Yesterday was the International Day of Non-Violence against woman. It was chosen to be celebrated every year on October 2nd in honor to Mohandas Gandhi. I think it is of no coincidence that it’s the same month where we are making conscience and awareness of domestic violence issues.
The Secretary General for the United Nations said the following in his message regarding the day of non-violence, “I have made prevention a key priority in the five-year action agenda of the United Nations. But prevention means more than separating warring parties and cooling tensions. Fundamentally tackling the roots of conflict and intolerance will take a culture of non-violence and peace.”
This statement resonated with me in a great manner. In regards to violence, no matter which kind it’s more about prevention than reaction. In terms of domestic violence is knowing the signs early in a relationship to remove yourself before you become at risk.
Another way of prevention is the acknowledgement of anger tendencies within yourself and seeking help to avoid becoming an abuser.
Let’s talk about some of those early signs.
Many of the signs women are taught to interpret as caring, attentive, and romantic are actually early warning signs for future abuse. Some examples include:
INTRUSION:Constantly asking you where you are going, who you are with, etc.
ISOLATION: Insists that you spend all or most of your time together, cutting you off from friends and family.
POSSESSION AND JEALOUSY: Accuses you of flirting/having sexual relationships with others; monitors your clothing/make-up.
NEED FOR CONTROL: Displays extreme anger when things do not go his way; attempts to make all of your decisions.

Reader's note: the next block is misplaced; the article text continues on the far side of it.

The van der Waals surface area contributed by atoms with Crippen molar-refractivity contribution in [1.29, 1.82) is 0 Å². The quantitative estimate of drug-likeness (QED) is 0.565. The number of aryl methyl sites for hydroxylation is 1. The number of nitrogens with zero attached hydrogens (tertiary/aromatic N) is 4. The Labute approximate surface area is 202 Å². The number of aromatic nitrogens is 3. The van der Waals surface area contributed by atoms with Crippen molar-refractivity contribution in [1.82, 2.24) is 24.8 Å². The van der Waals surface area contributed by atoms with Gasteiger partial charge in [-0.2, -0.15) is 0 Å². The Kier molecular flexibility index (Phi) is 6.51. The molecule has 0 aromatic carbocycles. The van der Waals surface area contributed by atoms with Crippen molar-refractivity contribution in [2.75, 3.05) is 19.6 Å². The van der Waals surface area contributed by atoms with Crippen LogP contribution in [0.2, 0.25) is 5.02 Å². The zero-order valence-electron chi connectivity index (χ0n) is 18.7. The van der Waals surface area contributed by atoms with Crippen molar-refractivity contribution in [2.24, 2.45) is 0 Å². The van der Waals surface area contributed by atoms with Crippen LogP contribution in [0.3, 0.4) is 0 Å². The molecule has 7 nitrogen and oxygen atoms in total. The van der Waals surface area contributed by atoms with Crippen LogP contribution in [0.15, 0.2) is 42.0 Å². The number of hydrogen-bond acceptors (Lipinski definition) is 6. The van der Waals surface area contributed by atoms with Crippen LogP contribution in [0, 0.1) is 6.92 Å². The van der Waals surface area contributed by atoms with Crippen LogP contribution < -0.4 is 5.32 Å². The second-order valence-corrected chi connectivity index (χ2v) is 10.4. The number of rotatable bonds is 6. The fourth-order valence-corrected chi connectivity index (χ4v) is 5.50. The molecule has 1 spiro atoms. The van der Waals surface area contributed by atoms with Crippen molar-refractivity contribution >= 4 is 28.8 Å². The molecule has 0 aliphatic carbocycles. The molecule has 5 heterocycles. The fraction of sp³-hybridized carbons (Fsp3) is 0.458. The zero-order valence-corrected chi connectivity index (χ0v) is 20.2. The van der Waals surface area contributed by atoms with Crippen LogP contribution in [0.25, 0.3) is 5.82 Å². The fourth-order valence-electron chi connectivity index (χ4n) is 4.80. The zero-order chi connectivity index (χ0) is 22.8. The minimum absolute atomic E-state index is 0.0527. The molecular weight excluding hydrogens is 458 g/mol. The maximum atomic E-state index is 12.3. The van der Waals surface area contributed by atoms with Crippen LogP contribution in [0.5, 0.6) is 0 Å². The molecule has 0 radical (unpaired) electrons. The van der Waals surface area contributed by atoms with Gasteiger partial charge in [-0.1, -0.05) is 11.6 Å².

UNKNOWN PASTS / NO RESPECT FOR WOMEN: Secretive about past relationships; refers to women with negative remarks, etc.
MORE WARNING SIGNS
|1.||Was or is abused by a parent.|
|2.||Grew up in a home where an adult was abused by another adult.|
|3.||Gets very serious with boyfriends/girlfriends very quickly – saying “I love you” very early in the relationship, wanting to move in together or get engaged after only a few months, or pressuring partner for a serious commitment.|
|4.||Comes on very strong, is extremely charming and an overly smooth talker.|
|5.||Is extremely jealous.|
|6.||Isolates partner from support systems – wants partner all to themselves, and tries to keep partner from friends, family or outside activities.|
|7.||Attempts to control what partner wears, what she/he does or who she/he sees.|
|8.||Is abusive toward other people, especially mother or sisters if he is a male.|
|9.||Blames others for one’s own misbehavior or failures.|
|10.||Has unrealistic expectations, like expecting partner to meet all of ones needs and be the perfect partner.|
|11.||Is overly sensitive – acts ‘hurt’ when not getting one’s way, takes offense when others disagree with an opinion, gets very upset at small inconveniences that are just a normal part of life.|
|12.||Has been cruel to animals in the past.|
|13.||Has abused children.|
|14.||Has hit a boyfriend or girlfriend in the past.|
|15.||Has threatened violence, even if it wasn’t a serious threat.|
|16.||Calls partner names, puts him/her down or curses at him/her.|
|17.||Is extremely moody, and switches quickly from being very nice to exploding in anger.|
|18.||If a male, believes women are inferior to men and should obey them.|
|19.||Is intimidating, for example using threatening body language, punching walls or breaking objects.|
|20.||Holds partner against his/her will to keep him/her from walking away or leaving the room.|
If you want to share your survivor story with us (even anonymously) please send us an email at firstname.lastname@example.org If your story is chosen to be featured you will receive a copy of my new book The Road Home. If you are currently enduring these situations and need prayer, do not hesitate to send us an email and we’ll pray for you.
Be blessed and be safe